OceanGate, together with a team of explorers, conducted the mapping and the first manned submersible operation to the Andrea Doria shipwreck since 1995.
The Italian passenger liner Andrea Doria sank in 1956 about 50 miles from Nantucket. The 697-foot-long wreck, often referred to as the “Mt. Everest of scuba diving” due to its location and 240-foot depth, tests the limits of scuba diving on compressed air. Since the ship sank, 16 divers have died on scuba trips to the wreck.
“Five times more people have been to the top of Mt. Everest than have seen the Andrea Doria wreck site, so this expedition was a rare opportunity for our crew – all while expanding our knowledge of the ocean,” said Stockton Rush, OceanGate’s CEO. “Using our five-person Cyclops 1 submersible, we were able to view the Andrea Doria area for nearly four hours, which is more than 10 times longer than scuba divers can.”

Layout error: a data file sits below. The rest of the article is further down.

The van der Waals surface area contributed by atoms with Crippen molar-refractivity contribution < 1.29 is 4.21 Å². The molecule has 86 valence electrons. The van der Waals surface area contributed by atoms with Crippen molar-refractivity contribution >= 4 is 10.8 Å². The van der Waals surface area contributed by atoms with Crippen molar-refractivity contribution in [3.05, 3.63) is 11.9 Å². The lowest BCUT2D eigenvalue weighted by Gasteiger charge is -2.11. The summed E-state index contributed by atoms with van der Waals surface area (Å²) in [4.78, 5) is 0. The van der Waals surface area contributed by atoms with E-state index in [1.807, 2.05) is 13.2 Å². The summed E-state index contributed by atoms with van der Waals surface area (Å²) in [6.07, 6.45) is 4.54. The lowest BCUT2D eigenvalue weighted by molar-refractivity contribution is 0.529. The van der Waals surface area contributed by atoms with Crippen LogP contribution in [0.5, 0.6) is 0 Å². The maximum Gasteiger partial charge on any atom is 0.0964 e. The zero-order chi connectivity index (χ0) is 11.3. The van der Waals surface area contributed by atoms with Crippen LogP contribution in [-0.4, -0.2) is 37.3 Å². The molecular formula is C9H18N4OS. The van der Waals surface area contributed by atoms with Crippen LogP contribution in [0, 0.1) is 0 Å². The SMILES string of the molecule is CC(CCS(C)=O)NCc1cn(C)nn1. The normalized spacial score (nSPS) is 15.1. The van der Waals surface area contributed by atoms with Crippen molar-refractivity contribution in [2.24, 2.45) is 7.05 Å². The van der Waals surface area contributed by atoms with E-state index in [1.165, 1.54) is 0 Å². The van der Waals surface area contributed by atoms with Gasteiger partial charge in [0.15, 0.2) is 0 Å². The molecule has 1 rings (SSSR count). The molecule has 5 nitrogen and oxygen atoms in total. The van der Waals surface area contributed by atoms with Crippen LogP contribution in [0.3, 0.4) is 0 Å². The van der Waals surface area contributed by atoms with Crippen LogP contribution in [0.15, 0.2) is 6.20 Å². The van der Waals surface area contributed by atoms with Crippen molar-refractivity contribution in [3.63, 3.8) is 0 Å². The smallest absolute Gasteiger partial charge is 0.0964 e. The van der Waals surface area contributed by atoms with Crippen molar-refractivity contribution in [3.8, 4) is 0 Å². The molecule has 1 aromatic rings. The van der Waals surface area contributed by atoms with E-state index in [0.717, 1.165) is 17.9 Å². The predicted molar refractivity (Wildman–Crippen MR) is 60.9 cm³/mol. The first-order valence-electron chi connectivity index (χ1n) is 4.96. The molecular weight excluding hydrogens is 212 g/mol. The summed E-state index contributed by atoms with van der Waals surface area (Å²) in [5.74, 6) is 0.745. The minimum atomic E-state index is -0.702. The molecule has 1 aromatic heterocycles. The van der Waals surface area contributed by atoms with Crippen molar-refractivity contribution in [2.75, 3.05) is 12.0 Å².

Rush said foggy conditions and rough seas prevented the team from conducting as many dives as they had hoped, but the team was still able to do 17 scans of the bow.
“Given the conditions, we got as much time on the wreck as we could,” Rush said. “We have great respect for harsh ocean conditions, and for the history of this infamous wreck, so ensuring the safety of our crew is always our top priority.
“We’ve always planned to revisit the Andrea Doria regularly to continue an ongoing mapping process, and what we captured will certainly serve as a benchmark for what we capture on future expeditions.”